>> in great detail, in the paper that Michael Witzel, Richard Sproat,
>> and I published in December 2004 -- which was, of course, widely
>> publicized at the time via a feature news story in _Science_ magazine.
>> Here is a link to our article again, which I know you've read:
>> I would like to invite you to come on our List, where you can discuss
>> these issues publicly and at leisure with me, Michael Witzel, and a
>> large and diverse group of historical researchers, including script
>> experts, Indus archaeologists, linguists, etc. We can make sure that
>> it takes place in an orderly way, point by point.
>> Open discussion of this sort is what science is all about: Science
>> isn't conducted in newspapers, where critics don't get an opportunity
>> to question dubious claims that have been repeated whatever the
>> evidence for decades.
>> These issues will also be taken up at the public Workshop at Stanford
>> University that we are holding on July 11th, in conjunction with the
>> Linguistic Society of America (LSA), where these issues will be
>> discussed before another body of linguists attending the LSA's summer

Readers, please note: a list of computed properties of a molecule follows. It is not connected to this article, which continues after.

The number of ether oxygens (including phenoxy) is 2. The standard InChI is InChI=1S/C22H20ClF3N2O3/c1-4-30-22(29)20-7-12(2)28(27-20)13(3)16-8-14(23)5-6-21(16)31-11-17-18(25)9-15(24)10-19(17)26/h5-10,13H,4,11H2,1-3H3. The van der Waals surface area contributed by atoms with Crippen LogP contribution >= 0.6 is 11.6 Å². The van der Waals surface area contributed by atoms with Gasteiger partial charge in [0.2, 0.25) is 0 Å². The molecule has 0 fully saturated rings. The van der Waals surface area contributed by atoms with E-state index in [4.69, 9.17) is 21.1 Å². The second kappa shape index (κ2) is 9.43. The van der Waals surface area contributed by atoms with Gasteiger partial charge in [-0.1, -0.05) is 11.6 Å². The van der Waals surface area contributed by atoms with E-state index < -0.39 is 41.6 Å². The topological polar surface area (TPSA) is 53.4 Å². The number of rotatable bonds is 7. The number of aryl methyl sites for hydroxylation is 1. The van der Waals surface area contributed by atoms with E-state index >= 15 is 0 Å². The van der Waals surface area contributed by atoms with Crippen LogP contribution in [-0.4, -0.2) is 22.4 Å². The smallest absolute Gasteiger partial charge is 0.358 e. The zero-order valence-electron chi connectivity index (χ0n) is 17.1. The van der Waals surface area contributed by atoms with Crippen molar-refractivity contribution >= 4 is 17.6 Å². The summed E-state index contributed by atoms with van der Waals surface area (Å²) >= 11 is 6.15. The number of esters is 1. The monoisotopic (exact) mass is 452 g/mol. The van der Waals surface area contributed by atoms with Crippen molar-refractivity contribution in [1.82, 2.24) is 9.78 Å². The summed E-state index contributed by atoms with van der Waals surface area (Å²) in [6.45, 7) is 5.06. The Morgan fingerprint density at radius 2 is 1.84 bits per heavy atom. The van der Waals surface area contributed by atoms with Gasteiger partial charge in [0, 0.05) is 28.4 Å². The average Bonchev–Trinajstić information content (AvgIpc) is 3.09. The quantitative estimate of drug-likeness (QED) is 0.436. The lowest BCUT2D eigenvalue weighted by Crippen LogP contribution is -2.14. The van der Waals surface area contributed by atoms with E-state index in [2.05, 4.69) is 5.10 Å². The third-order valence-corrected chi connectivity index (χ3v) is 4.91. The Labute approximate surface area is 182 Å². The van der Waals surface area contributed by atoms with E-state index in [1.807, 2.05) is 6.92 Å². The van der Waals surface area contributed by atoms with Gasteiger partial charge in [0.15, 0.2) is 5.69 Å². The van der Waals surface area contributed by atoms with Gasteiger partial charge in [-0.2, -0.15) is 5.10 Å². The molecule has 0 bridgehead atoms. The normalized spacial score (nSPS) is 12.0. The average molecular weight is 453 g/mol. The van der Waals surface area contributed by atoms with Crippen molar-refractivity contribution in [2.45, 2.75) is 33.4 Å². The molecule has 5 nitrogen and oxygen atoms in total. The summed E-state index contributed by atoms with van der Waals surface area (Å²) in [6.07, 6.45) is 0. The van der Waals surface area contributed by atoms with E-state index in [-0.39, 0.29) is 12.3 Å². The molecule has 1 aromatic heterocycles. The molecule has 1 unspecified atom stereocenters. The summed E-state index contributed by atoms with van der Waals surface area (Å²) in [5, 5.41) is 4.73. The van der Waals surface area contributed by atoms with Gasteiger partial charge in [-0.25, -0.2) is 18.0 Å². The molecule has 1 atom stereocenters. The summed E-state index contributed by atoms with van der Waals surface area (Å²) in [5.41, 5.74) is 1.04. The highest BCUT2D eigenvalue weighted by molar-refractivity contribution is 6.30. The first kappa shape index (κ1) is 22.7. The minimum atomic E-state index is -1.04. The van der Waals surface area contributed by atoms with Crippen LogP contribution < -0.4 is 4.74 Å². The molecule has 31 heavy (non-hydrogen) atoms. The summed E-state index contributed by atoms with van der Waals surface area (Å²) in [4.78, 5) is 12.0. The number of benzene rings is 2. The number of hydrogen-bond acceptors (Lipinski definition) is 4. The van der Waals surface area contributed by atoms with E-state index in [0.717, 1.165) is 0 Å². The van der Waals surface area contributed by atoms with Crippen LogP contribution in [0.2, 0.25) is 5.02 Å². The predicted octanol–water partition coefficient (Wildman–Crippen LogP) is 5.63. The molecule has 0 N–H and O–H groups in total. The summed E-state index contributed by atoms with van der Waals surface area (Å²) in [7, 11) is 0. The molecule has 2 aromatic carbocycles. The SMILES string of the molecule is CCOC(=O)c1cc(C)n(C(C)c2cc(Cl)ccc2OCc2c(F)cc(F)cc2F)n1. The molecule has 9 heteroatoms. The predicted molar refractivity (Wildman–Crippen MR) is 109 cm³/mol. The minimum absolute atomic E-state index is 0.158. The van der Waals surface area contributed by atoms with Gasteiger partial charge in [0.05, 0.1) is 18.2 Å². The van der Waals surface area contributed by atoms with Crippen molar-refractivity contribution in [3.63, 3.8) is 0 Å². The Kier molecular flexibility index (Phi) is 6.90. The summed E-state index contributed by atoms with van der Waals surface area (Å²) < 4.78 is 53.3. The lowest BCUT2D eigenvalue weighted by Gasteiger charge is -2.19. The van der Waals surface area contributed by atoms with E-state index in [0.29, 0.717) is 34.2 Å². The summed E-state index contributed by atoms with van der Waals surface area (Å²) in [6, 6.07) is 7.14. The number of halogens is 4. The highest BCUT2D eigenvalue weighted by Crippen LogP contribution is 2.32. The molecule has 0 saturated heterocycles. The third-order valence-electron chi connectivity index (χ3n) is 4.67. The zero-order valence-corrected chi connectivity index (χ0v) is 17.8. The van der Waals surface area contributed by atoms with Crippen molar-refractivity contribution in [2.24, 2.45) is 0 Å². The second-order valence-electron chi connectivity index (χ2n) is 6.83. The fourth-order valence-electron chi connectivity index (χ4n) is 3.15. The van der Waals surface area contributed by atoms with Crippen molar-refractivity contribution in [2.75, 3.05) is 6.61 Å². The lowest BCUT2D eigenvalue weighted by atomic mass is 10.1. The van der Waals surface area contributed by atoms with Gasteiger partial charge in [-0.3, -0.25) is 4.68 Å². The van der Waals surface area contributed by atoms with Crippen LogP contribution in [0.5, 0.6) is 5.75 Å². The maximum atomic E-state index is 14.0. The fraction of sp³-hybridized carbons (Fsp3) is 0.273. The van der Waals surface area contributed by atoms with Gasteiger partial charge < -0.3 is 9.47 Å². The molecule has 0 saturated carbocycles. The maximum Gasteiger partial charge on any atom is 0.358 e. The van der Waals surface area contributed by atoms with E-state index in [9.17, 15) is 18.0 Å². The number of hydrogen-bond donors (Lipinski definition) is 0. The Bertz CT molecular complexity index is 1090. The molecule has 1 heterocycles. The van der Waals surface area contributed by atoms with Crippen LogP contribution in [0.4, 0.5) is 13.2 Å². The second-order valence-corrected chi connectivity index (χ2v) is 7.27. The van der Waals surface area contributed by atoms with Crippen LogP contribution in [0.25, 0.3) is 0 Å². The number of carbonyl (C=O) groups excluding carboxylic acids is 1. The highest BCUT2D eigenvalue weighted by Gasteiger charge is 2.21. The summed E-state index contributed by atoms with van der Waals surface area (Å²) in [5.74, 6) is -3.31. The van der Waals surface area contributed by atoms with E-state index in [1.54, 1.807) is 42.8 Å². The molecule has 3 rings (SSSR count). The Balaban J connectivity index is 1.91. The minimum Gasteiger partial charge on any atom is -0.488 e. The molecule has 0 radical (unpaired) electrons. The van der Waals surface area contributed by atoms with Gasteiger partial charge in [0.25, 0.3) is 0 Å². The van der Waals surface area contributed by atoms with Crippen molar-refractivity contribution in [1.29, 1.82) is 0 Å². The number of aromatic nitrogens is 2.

>> school. Michael and I will be participants, as will Asko Parpola,
>> Richard Sproat, and a large cast of linguists and script experts. You
>> are welcome to attend as well, if you want: we do everything we can
>> to facilitate open discussion.
>> Here is a link to our preliminary announcement of that Workshop,
>> which is being funded in part by the National Science Foundation:
>> There is certainly a lot to discuss in relation to your studies.
>> You'll see in our 2004 paper, for example, that the core views you
>> have been proposing for some 40 years, and that you simply repeat in
>> your new article, are criticized at length:
>> -- For example, on page 21, note 5 (see also below), you'll find us
>> using your own evidence to falsify your claims that sign positions
>> supposedly link the inscriptions to the Dravidian language family;
>> Michael also underlined this fatal criticism of your work on the List
>> earlier today;
>> -- On page 22, note 6, we deal with your anachronistic association of